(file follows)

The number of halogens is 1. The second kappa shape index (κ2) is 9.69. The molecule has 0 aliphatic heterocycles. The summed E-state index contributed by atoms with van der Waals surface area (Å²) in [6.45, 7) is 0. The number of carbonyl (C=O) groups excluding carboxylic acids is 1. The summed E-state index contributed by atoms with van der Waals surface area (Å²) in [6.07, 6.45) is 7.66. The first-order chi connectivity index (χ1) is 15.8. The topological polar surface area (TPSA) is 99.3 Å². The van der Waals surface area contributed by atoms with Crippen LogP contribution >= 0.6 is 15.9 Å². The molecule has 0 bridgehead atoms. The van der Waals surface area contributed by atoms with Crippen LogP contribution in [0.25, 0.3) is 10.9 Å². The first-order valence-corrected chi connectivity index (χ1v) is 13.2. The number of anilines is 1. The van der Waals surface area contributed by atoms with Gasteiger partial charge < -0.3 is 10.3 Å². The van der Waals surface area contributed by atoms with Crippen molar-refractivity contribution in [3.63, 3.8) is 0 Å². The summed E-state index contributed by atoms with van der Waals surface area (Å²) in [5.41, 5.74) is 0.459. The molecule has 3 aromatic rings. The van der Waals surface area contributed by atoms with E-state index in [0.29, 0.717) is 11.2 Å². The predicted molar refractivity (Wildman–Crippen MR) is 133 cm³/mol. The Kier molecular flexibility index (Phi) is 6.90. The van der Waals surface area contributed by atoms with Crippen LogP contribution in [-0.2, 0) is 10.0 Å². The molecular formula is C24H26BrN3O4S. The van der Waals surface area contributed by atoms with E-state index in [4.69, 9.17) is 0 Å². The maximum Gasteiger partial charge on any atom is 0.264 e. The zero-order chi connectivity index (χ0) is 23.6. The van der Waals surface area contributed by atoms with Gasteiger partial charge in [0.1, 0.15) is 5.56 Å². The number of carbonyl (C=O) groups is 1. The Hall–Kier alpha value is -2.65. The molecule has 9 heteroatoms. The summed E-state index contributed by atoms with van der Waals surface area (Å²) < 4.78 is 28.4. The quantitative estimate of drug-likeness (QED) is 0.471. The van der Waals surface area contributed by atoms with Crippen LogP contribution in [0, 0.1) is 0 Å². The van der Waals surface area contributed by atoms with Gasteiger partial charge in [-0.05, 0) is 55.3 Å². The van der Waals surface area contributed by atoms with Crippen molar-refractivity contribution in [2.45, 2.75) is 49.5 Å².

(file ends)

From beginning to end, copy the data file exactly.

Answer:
The number of halogens is 1. The second kappa shape index (κ2) is 9.69. The molecule has 0 aliphatic heterocycles. The summed E-state index contributed by atoms with van der Waals surface area (Å²) in [6.45, 7) is 0. The number of carbonyl (C=O) groups excluding carboxylic acids is 1. The summed E-state index contributed by atoms with van der Waals surface area (Å²) in [6.07, 6.45) is 7.66. The first-order chi connectivity index (χ1) is 15.8. The topological polar surface area (TPSA) is 99.3 Å². The van der Waals surface area contributed by atoms with Crippen LogP contribution >= 0.6 is 15.9 Å². The molecule has 0 bridgehead atoms. The van der Waals surface area contributed by atoms with Crippen LogP contribution in [0.25, 0.3) is 10.9 Å². The first-order valence-corrected chi connectivity index (χ1v) is 13.2. The number of anilines is 1. The van der Waals surface area contributed by atoms with Gasteiger partial charge < -0.3 is 10.3 Å². The van der Waals surface area contributed by atoms with Crippen molar-refractivity contribution in [3.63, 3.8) is 0 Å². The summed E-state index contributed by atoms with van der Waals surface area (Å²) in [5.41, 5.74) is 0.459. The molecule has 3 aromatic rings. The van der Waals surface area contributed by atoms with E-state index in [0.29, 0.717) is 11.2 Å². The predicted molar refractivity (Wildman–Crippen MR) is 133 cm³/mol. The Kier molecular flexibility index (Phi) is 6.90. The van der Waals surface area contributed by atoms with Crippen LogP contribution in [-0.2, 0) is 10.0 Å². The molecular formula is C24H26BrN3O4S. The van der Waals surface area contributed by atoms with E-state index in [4.69, 9.17) is 0 Å². The maximum Gasteiger partial charge on any atom is 0.264 e. The zero-order chi connectivity index (χ0) is 23.6. The van der Waals surface area contributed by atoms with Gasteiger partial charge in [0.1, 0.15) is 5.56 Å². The number of carbonyl (C=O) groups is 1. The Hall–Kier alpha value is -2.65. The molecule has 9 heteroatoms. The summed E-state index contributed by atoms with van der Waals surface area (Å²) < 4.78 is 28.4. The quantitative estimate of drug-likeness (QED) is 0.471. The van der Waals surface area contributed by atoms with Crippen LogP contribution in [0, 0.1) is 0 Å². The van der Waals surface area contributed by atoms with Gasteiger partial charge in [-0.05, 0) is 55.3 Å². The van der Waals surface area contributed by atoms with Crippen molar-refractivity contribution in [2.45, 2.75) is 49.5 Å².